Close to 40 million Americans live with some form of anxiety in their lives. And while those numbers may seem unreasonably high, anxiety symptoms are highly treatable, and moderate anxiety can actually enhance your life when you think about it positively, and know how to harness it for good in your life.

My new book, Hack Your Anxiety, lays out the science and sense of using anxiety to your advantage. And while there can be many downsides to anxiety, and its discomfort, there can be powerful upsides too.

One thing anxiety does exceptionally well is harness your attention; it simply refuses to be ignored. There is no escaping anxiety’s grip once it starts, and fighting anxiety is almost always in vain, more often escalating its symptoms than deescalating them.

The key to knowing how to use anxiety effectively and keep it fueling growth, is to recognize it as a fundamentally normal – even helpful – part of a full life.

Normalizing your anxiety, and even using it to moderate levels to inspire you to be your best self, is absolutely possible. Keeping these 10 anxiety facts in mind can help you maintain a more positive mindset that in turn can help you access this powerful resource.

1. Anxiety is an expression of how much you care.

As if to highlight our highest priorities in life, anxiety helps bring our focus and energy to protect the things that matter most to us. We worry because we care, not because we are crazy. Anxiety can’t happen without caring. Thinking about anxiety as a reflection of our top priorities can help us embrace it as a resource.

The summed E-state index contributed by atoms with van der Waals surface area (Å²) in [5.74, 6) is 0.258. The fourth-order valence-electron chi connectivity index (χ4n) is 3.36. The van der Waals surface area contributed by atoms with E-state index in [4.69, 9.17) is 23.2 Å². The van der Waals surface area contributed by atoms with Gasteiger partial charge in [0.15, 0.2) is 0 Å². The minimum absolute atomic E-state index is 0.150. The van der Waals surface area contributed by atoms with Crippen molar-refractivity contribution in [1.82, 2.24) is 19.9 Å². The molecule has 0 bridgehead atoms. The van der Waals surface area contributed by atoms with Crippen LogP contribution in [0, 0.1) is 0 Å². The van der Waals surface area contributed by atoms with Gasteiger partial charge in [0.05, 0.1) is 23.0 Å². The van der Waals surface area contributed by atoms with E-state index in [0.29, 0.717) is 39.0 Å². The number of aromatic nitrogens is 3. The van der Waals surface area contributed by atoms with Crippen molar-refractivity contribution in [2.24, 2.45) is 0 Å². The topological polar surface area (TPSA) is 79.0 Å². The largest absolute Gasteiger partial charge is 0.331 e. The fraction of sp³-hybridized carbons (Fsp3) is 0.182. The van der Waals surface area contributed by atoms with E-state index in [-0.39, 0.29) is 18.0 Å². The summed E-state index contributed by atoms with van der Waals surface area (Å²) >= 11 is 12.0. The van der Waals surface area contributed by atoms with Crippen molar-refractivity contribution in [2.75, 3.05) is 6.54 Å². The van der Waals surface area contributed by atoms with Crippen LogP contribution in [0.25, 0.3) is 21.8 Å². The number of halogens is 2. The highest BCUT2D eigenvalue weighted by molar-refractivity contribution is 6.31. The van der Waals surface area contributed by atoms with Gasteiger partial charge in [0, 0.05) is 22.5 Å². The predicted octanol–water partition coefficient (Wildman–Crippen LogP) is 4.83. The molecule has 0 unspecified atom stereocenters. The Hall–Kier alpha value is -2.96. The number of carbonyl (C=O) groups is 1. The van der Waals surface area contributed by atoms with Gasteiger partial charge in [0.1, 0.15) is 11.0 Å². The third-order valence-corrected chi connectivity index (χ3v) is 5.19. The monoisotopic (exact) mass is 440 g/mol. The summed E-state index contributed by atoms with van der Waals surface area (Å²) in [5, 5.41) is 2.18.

2. Anxiety is uncomfortable for a reason, forcing you to focus.

Like an alarm clock that won’t turn off until we wake up and deal with it, anxiety keeps hassling us to pay attention and tend to the problem at hand…until we do. It plays dirty this way. We can distract ourselves, even ignore it temporarily, but ultimately it will keep coming back until we allow it to direct and keep our attention.

Contrary to popular beliefcurrent science suggests anxiety may have more to do with harnessing attention and focus, than promoting fear. In this way, anxiety can be a huge help when it comes to managing our increasingly distracted attention, and forcing us to pay attention to the things we care about most. Anxiety reminds us when we start to slip, and nudges us to stay focused on our top priorities.

3. Beware of the quicksand of resistance